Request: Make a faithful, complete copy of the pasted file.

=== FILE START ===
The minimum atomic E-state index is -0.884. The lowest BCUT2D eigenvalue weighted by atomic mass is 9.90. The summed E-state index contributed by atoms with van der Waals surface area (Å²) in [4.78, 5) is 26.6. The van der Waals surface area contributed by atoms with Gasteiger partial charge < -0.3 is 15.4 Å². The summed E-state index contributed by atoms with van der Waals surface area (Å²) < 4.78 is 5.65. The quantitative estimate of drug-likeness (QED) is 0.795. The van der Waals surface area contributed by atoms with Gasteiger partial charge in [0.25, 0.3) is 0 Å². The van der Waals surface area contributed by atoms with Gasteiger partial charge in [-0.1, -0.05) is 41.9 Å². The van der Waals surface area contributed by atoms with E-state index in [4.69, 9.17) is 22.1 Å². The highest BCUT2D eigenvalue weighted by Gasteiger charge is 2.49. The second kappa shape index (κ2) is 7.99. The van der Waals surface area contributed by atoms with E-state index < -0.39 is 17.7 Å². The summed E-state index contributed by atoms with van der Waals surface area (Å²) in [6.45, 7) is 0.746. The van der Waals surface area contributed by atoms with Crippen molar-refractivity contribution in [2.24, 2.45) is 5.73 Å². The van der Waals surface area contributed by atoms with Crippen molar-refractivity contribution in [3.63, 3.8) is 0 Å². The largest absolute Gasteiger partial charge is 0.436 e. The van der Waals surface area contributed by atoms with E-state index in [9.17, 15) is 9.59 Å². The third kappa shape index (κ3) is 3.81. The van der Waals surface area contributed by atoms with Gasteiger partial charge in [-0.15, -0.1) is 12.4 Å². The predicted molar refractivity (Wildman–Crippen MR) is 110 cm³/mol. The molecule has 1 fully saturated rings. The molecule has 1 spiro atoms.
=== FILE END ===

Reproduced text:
The minimum atomic E-state index is -0.884. The lowest BCUT2D eigenvalue weighted by atomic mass is 9.90. The summed E-state index contributed by atoms with van der Waals surface area (Å²) in [4.78, 5) is 26.6. The van der Waals surface area contributed by atoms with Gasteiger partial charge < -0.3 is 15.4 Å². The summed E-state index contributed by atoms with van der Waals surface area (Å²) < 4.78 is 5.65. The quantitative estimate of drug-likeness (QED) is 0.795. The van der Waals surface area contributed by atoms with Gasteiger partial charge in [0.25, 0.3) is 0 Å². The van der Waals surface area contributed by atoms with Gasteiger partial charge in [-0.1, -0.05) is 41.9 Å². The van der Waals surface area contributed by atoms with E-state index in [4.69, 9.17) is 22.1 Å². The highest BCUT2D eigenvalue weighted by Gasteiger charge is 2.49. The second kappa shape index (κ2) is 7.99. The van der Waals surface area contributed by atoms with E-state index < -0.39 is 17.7 Å². The summed E-state index contributed by atoms with van der Waals surface area (Å²) in [6.45, 7) is 0.746. The van der Waals surface area contributed by atoms with Crippen molar-refractivity contribution in [2.24, 2.45) is 5.73 Å². The van der Waals surface area contributed by atoms with Crippen molar-refractivity contribution in [3.63, 3.8) is 0 Å². The largest absolute Gasteiger partial charge is 0.436 e. The van der Waals surface area contributed by atoms with E-state index in [9.17, 15) is 9.59 Å². The third kappa shape index (κ3) is 3.81. The van der Waals surface area contributed by atoms with Gasteiger partial charge in [-0.15, -0.1) is 12.4 Å². The predicted molar refractivity (Wildman–Crippen MR) is 110 cm³/mol. The molecule has 1 fully saturated rings. The molecule has 1 spiro atoms.